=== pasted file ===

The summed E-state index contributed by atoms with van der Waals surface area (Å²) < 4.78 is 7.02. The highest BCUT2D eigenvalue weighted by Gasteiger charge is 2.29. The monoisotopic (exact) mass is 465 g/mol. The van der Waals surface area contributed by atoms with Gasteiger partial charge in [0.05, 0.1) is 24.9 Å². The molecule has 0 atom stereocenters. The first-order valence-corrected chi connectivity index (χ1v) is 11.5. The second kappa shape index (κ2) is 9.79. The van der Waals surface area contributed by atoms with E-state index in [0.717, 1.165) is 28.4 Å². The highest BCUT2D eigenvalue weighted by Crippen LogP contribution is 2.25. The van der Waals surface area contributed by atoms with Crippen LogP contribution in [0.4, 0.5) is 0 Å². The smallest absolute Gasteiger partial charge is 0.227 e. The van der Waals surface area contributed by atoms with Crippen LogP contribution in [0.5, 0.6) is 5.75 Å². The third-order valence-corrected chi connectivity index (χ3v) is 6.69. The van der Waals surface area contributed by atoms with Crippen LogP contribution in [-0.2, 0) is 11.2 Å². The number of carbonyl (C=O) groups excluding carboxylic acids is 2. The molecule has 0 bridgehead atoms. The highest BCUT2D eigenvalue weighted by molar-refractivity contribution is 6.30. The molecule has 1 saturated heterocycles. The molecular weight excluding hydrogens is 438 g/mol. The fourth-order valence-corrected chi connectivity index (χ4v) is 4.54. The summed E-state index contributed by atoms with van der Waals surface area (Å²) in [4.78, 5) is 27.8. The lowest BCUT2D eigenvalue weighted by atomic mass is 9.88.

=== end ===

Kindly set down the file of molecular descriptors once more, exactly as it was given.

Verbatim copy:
The summed E-state index contributed by atoms with van der Waals surface area (Å²) < 4.78 is 7.02. The highest BCUT2D eigenvalue weighted by Gasteiger charge is 2.29. The monoisotopic (exact) mass is 465 g/mol. The van der Waals surface area contributed by atoms with Gasteiger partial charge in [0.05, 0.1) is 24.9 Å². The molecule has 0 atom stereocenters. The first-order valence-corrected chi connectivity index (χ1v) is 11.5. The second kappa shape index (κ2) is 9.79. The van der Waals surface area contributed by atoms with E-state index in [0.717, 1.165) is 28.4 Å². The highest BCUT2D eigenvalue weighted by Crippen LogP contribution is 2.25. The van der Waals surface area contributed by atoms with Crippen LogP contribution in [0.4, 0.5) is 0 Å². The smallest absolute Gasteiger partial charge is 0.227 e. The van der Waals surface area contributed by atoms with Crippen LogP contribution in [0.5, 0.6) is 5.75 Å². The third-order valence-corrected chi connectivity index (χ3v) is 6.69. The van der Waals surface area contributed by atoms with Crippen LogP contribution in [-0.2, 0) is 11.2 Å². The number of carbonyl (C=O) groups excluding carboxylic acids is 2. The molecule has 0 bridgehead atoms. The highest BCUT2D eigenvalue weighted by molar-refractivity contribution is 6.30. The molecule has 1 saturated heterocycles. The molecular weight excluding hydrogens is 438 g/mol. The fourth-order valence-corrected chi connectivity index (χ4v) is 4.54. The summed E-state index contributed by atoms with van der Waals surface area (Å²) in [4.78, 5) is 27.8. The lowest BCUT2D eigenvalue weighted by atomic mass is 9.88.